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Exchange Coupled Magnetic Recording Structure

IP.com Disclosure Number: IPCOM000085328D
Original Publication Date: 1976-Mar-01
Included in the Prior Art Database: 2005-Mar-02
Document File: 2 page(s) / 23K

Publishing Venue

IBM

Related People

Missel, L: AUTHOR [+2]

Abstract

A problem in magnetic recording media is obtaining a good magnetic layer while preventing corrosion. Thick protective coatings of precious metals are generally employed to protect the magnetic layer. However, these protective coatings are generally nonmagnetic and, therefore, require that the transducer sensing the magnetic flux transitions be spaced yet a further distance from the media. The transducer generally has a film of air between it and the media, and this together with the protective coating limits the density of the magnetic transitions that can be recorded.

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Exchange Coupled Magnetic Recording Structure

A problem in magnetic recording media is obtaining a good magnetic layer while preventing corrosion. Thick protective coatings of precious metals are generally employed to protect the magnetic layer. However, these protective coatings are generally nonmagnetic and, therefore, require that the transducer sensing the magnetic flux transitions be spaced yet a further distance from the media. The transducer generally has a film of air between it and the media, and this together with the protective coating limits the density of the magnetic transitions that can be recorded.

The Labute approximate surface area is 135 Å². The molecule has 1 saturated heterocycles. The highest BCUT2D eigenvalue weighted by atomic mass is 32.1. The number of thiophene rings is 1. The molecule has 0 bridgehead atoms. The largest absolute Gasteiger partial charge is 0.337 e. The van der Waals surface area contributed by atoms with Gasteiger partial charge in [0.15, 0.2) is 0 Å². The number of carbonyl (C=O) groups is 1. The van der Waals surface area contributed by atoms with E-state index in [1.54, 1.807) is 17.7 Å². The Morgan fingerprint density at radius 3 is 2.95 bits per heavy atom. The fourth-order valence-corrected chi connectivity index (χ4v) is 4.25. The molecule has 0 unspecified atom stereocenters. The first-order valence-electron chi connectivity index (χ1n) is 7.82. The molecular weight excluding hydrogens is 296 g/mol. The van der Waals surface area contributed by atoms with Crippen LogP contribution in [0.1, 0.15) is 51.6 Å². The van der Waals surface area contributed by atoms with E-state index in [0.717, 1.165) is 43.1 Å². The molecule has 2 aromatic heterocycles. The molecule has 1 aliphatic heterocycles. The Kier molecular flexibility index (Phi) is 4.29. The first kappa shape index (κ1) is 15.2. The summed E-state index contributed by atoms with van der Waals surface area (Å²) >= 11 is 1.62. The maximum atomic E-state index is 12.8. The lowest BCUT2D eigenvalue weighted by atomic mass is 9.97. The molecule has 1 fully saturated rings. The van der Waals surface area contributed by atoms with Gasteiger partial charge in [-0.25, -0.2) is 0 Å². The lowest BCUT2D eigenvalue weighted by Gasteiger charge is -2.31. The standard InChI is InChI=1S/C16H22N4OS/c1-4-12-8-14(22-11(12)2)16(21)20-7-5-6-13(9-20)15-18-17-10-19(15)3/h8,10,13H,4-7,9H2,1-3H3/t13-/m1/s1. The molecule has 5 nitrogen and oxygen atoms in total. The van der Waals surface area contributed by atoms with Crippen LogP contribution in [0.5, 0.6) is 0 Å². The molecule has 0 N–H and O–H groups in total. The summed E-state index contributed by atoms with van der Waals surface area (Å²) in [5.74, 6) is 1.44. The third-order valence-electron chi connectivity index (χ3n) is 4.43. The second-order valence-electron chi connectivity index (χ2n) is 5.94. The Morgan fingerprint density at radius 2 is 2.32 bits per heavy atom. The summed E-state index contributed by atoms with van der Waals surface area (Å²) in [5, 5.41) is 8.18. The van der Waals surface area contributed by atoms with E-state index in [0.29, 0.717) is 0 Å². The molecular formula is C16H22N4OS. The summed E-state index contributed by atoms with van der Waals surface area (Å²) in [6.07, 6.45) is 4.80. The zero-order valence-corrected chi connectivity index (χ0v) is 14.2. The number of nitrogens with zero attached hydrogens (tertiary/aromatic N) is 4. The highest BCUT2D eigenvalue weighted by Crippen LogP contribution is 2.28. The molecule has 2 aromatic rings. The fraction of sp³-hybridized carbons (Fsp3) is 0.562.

To solve this problem, the protective layer shown in the figure is a ferromagnetic layer exchange coupled to the main magnetic layer underneath. The resultant coercivity of the combined layer is less that the magnetic layer, but is higher than the protective layer.

The protective layer can be a ferromagnetic or ferrimagnetic material. The only requirement is that this layer be capable of being exchange coupled to the magnetic layer. The protective layer must also be noncorrosive so as not to pit or corrode and cause asperities that contact the transducer and can produce head crashes. The coercivity of the protective layer is of little importance, since the resultant magnetic properties of the two layers is sensed by the transducer.

The magnetic layer likewise can be any ferromagnetic material having a high coercivity. A representative figure is equal to...